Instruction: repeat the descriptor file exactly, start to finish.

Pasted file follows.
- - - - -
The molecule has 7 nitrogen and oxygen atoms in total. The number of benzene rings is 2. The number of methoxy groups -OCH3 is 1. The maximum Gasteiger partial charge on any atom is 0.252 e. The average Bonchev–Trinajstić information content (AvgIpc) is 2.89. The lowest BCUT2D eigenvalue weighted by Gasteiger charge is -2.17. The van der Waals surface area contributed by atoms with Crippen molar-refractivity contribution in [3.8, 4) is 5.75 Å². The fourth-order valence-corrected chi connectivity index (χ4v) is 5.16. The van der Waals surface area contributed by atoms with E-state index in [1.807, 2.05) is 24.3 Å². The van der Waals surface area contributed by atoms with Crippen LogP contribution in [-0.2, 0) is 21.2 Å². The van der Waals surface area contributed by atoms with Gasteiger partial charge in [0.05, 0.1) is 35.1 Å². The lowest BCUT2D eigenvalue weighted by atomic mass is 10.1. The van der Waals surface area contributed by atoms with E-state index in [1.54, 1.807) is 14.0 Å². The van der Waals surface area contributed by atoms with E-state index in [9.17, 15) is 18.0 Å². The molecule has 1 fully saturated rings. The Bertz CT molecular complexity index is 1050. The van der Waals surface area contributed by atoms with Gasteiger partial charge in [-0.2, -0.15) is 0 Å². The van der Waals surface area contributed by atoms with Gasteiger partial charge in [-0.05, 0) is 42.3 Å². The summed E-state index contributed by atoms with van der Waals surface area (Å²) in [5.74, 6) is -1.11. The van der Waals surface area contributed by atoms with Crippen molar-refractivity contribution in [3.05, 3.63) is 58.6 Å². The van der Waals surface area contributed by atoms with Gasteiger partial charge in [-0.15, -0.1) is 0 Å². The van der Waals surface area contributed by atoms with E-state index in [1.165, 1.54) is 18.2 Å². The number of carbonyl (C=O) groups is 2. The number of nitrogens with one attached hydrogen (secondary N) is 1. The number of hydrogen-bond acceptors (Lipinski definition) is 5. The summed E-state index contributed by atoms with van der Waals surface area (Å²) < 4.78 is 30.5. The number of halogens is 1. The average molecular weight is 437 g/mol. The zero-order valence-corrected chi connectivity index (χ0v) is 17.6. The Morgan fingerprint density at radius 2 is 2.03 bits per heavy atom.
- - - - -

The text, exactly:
The molecule has 7 nitrogen and oxygen atoms in total. The number of benzene rings is 2. The number of methoxy groups -OCH3 is 1. The maximum Gasteiger partial charge on any atom is 0.252 e. The average Bonchev–Trinajstić information content (AvgIpc) is 2.89. The lowest BCUT2D eigenvalue weighted by Gasteiger charge is -2.17. The van der Waals surface area contributed by atoms with Crippen molar-refractivity contribution in [3.8, 4) is 5.75 Å². The fourth-order valence-corrected chi connectivity index (χ4v) is 5.16. The van der Waals surface area contributed by atoms with E-state index in [1.807, 2.05) is 24.3 Å². The van der Waals surface area contributed by atoms with Crippen LogP contribution in [-0.2, 0) is 21.2 Å². The van der Waals surface area contributed by atoms with Gasteiger partial charge in [0.05, 0.1) is 35.1 Å². The lowest BCUT2D eigenvalue weighted by atomic mass is 10.1. The van der Waals surface area contributed by atoms with E-state index in [1.54, 1.807) is 14.0 Å². The van der Waals surface area contributed by atoms with E-state index in [9.17, 15) is 18.0 Å². The molecule has 1 fully saturated rings. The Bertz CT molecular complexity index is 1050. The van der Waals surface area contributed by atoms with Gasteiger partial charge in [-0.2, -0.15) is 0 Å². The van der Waals surface area contributed by atoms with Gasteiger partial charge in [-0.05, 0) is 42.3 Å². The summed E-state index contributed by atoms with van der Waals surface area (Å²) in [5.74, 6) is -1.11. The van der Waals surface area contributed by atoms with Crippen molar-refractivity contribution in [3.05, 3.63) is 58.6 Å². The van der Waals surface area contributed by atoms with Gasteiger partial charge in [-0.15, -0.1) is 0 Å². The van der Waals surface area contributed by atoms with E-state index in [1.165, 1.54) is 18.2 Å². The number of carbonyl (C=O) groups is 2. The number of nitrogens with one attached hydrogen (secondary N) is 1. The number of hydrogen-bond acceptors (Lipinski definition) is 5. The summed E-state index contributed by atoms with van der Waals surface area (Å²) < 4.78 is 30.5. The number of halogens is 1. The average molecular weight is 437 g/mol. The zero-order valence-corrected chi connectivity index (χ0v) is 17.6. The Morgan fingerprint density at radius 2 is 2.03 bits per heavy atom.